VIDEO: Watch Red Bull’s Formula 1 Crew Perform A Pit Stop In Zero Gravity At 33,000 Feet

To celebrate its 3 record-breaking pit stops in Formula 1 this season, Red Bull decided to perform a pit stop at an altitude of 33,000 feet.

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Added in: Motorsport

One of Formula 1’s most popular team, Red Bull, recently attempted a new pit stop challenge aboard the Ilyushin Il-76 MDK cosmonaut training plane. To celebrate its 3 record-breaking pit stops in Formula 1 this season, Red Bull decided to perform something unique. This unique feat was about performing a pit stop at an altitude of 33,000 feet. Have a look at how the Red Bull Racing Team managed to pull off this incredible feat:

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With the help of the Russian space agency Roscosmos, the Red Bull Racing Team took the 2005 RB1 car to the Yuri Gagarin Cosmonaut Training Center in Star City to prove that the sky is the only limit. To achieve this feat, the team completed a week of flight training, each consisting of a series of parabolas in which the aircraft climbed at an angle of 45 degrees and then fell in a ballistic arc at 45 degrees, giving the pit crew a period of weightlessness lasting around 22 seconds before the next climb.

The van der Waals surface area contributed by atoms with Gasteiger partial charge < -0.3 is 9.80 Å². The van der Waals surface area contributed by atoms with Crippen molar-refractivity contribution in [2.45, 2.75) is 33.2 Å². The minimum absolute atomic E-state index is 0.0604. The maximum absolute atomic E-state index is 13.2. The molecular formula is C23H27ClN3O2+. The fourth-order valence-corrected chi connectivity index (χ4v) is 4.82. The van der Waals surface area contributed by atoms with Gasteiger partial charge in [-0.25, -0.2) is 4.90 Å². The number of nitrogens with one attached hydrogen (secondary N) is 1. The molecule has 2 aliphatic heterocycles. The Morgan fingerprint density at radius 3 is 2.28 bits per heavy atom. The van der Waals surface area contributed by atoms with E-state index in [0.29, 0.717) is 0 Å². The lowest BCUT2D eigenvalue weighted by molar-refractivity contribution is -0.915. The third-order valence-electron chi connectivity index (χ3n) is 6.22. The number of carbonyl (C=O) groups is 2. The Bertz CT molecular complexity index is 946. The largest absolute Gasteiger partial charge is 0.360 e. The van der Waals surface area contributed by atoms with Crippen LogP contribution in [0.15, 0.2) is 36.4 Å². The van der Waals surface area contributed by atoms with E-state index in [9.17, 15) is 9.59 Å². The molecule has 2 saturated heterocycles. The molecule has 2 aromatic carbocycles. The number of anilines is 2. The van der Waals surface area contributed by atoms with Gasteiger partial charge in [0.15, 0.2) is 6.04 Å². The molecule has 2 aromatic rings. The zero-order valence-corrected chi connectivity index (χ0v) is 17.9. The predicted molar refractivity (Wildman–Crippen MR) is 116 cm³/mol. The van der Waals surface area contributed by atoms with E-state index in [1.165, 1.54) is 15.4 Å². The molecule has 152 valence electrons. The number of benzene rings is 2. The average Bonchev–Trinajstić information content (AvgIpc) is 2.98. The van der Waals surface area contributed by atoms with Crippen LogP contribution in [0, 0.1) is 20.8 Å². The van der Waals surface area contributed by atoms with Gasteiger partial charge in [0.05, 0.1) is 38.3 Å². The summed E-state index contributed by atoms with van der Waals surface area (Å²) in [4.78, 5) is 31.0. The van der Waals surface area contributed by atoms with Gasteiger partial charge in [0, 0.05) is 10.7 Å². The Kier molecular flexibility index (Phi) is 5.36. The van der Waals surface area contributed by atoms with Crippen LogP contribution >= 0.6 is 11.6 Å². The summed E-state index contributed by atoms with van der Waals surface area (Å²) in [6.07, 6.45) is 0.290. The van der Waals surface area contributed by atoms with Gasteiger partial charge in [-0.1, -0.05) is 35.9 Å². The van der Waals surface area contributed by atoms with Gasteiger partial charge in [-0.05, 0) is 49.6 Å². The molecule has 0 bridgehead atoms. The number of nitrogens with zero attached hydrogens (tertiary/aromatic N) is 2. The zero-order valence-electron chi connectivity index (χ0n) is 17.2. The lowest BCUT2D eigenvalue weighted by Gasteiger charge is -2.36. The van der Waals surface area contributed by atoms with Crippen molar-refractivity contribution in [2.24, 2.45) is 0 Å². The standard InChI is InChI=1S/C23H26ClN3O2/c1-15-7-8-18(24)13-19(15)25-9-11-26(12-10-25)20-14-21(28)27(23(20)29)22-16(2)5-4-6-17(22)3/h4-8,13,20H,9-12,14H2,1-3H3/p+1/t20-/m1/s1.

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Speaking about the challenge, Red Bull Mechanic Paul Knight said, “The first parabola we did was really quite strange. Nothing can prepare you, so our Roscosmos instructors told us to simply sit through it and get used to the experience. There isn’t a sensation of going up or down; climbing at 2g, with twice your normal bodyweight feels like being planted into the ground and you struggle to move. Then that sensation reverses when you go over the top and into freefall. They held us down to stop us from floating away! We were all a bit like Bambi-on-ice at first – legs everywhere, but we figured out how to hold ourselves and the best way to deal with the sensations. It’s an amazing experience, like nothing you’d ever imagine.”

Marcus Prosser, head of brand and events said, “We took the RB1 because she’s a slight lady. We built quite a complex set, hiding all the rails for lights and the cameras. Space was at a premium and having a narrower car gave us a little bit more manoeuvrability within the fuselage.”

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“I’ve been involved in some special events,” says support team coordinator Mark Willis. “From slaloming the car in Kitzbühel to the salt lakes of Argentina, we’ve been to some strange places and done some strange things. Ultimately this is the oddest – but also the most special because there’s simply nothing comparable.”

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“I’ve learned that if you work with a dedicated team, just keep going and stay focused that anything is possible,” concludes Bruns. “So, what’s next, we gonna fly to the moon or what…?”

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